The Book of Hebrews
By Roger Hahn (Part 3)

Literary Form

Hebrews has traditionally been described as an epistle or letter. It appears in the New Testament in the middle of the collection of letters. It functions as a hinge connecting the 13 Pauline letters and the 7 general or Catholic epistles. However, Hebrews lacks the basic ingredients that identified ancient letters. There is no mention of author, no mention of addressees, no greeting, no thanksgiving section and no prayer for the readers in the opening lines. The closing verses of Hebrews 13 do reflect the traditional way in which a letter should close.

If Hebrews was not a letter, what was it? Various kinds of spoken and written discourses have been suggested. But the most common (and most likely) suggestion has been that Hebrews follows the form of a sermon or homily developed for the Hellenistic Jewish synagogues. The writer describes his work in Hebrews 13:22 as a "word of exhortation." The exact same phrase was used in Acts 13:15 to describe Paul's sermon to the synagogue at Antioch of Pisidia. Though some scholars argue that we do not know the exact structure of Hellenistic Jewish sermons, the book of Hebrews fits all the criteria that are commonly suggested. It is most likely, then, that the original literary form of the book was a sermon or homily.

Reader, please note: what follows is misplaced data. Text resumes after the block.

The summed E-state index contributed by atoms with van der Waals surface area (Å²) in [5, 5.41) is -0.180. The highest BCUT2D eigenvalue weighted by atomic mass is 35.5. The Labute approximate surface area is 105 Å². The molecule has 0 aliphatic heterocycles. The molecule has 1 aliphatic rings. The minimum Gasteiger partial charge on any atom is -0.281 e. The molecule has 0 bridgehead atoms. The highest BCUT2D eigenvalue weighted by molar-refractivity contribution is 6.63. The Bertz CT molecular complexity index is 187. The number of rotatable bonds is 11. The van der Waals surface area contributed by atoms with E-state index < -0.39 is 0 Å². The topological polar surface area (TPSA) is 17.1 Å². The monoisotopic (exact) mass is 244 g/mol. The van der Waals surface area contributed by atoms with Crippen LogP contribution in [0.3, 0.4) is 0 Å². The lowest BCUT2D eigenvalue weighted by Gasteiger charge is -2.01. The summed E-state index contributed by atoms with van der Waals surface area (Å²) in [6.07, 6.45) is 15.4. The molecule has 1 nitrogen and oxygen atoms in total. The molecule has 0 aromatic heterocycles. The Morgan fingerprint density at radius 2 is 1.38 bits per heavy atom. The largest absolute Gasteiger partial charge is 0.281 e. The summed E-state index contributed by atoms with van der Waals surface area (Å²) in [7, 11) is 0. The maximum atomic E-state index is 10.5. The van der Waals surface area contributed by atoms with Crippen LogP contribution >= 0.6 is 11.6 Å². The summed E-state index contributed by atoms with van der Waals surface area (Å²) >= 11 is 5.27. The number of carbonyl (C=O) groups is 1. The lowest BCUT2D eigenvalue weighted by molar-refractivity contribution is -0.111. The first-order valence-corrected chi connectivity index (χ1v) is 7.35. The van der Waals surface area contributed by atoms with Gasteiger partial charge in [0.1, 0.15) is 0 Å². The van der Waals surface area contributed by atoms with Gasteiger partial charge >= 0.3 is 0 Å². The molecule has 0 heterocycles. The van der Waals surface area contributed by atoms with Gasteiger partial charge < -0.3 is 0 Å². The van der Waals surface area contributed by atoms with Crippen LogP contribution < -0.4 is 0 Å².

This is an important conclusion. It means that the author of Hebrews believed that his interpretation of the Scripture would produce a message that could be especially helpful to those readers needing to persevere under the pressure of persecution. It means that the book was not for the purpose of speculative theology, but was a practical approach to a serious problem. People who were facing persecution, perhaps death, for their faith needed encouragement and reinforcement of their faith.